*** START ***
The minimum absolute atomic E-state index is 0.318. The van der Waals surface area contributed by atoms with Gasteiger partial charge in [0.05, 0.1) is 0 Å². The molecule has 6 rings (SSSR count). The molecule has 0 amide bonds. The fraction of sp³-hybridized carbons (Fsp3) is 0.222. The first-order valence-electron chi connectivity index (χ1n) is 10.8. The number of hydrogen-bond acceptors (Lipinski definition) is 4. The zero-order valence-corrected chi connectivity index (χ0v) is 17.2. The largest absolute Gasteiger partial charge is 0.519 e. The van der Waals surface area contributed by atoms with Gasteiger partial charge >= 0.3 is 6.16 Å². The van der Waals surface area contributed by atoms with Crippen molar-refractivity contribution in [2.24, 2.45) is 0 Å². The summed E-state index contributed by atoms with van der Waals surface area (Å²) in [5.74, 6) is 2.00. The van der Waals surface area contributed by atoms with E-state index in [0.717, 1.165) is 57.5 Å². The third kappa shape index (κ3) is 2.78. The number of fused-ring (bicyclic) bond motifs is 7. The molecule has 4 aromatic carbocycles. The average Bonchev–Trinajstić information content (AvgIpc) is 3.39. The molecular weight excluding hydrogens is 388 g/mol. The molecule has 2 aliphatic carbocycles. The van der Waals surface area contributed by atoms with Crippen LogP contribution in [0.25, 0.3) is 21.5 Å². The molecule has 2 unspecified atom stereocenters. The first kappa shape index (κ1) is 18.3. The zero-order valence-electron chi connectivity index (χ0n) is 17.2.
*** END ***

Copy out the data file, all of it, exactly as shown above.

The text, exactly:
The minimum absolute atomic E-state index is 0.318. The van der Waals surface area contributed by atoms with Gasteiger partial charge in [0.05, 0.1) is 0 Å². The molecule has 6 rings (SSSR count). The molecule has 0 amide bonds. The fraction of sp³-hybridized carbons (Fsp3) is 0.222. The first-order valence-electron chi connectivity index (χ1n) is 10.8. The number of hydrogen-bond acceptors (Lipinski definition) is 4. The zero-order valence-corrected chi connectivity index (χ0v) is 17.2. The largest absolute Gasteiger partial charge is 0.519 e. The van der Waals surface area contributed by atoms with Gasteiger partial charge >= 0.3 is 6.16 Å². The van der Waals surface area contributed by atoms with Crippen molar-refractivity contribution in [2.24, 2.45) is 0 Å². The summed E-state index contributed by atoms with van der Waals surface area (Å²) in [5.74, 6) is 2.00. The van der Waals surface area contributed by atoms with E-state index in [0.717, 1.165) is 57.5 Å². The third kappa shape index (κ3) is 2.78. The number of fused-ring (bicyclic) bond motifs is 7. The molecule has 4 aromatic carbocycles. The average Bonchev–Trinajstić information content (AvgIpc) is 3.39. The molecular weight excluding hydrogens is 388 g/mol. The molecule has 2 aliphatic carbocycles. The van der Waals surface area contributed by atoms with Crippen LogP contribution in [0.25, 0.3) is 21.5 Å². The molecule has 2 unspecified atom stereocenters. The first kappa shape index (κ1) is 18.3. The zero-order valence-electron chi connectivity index (χ0n) is 17.2.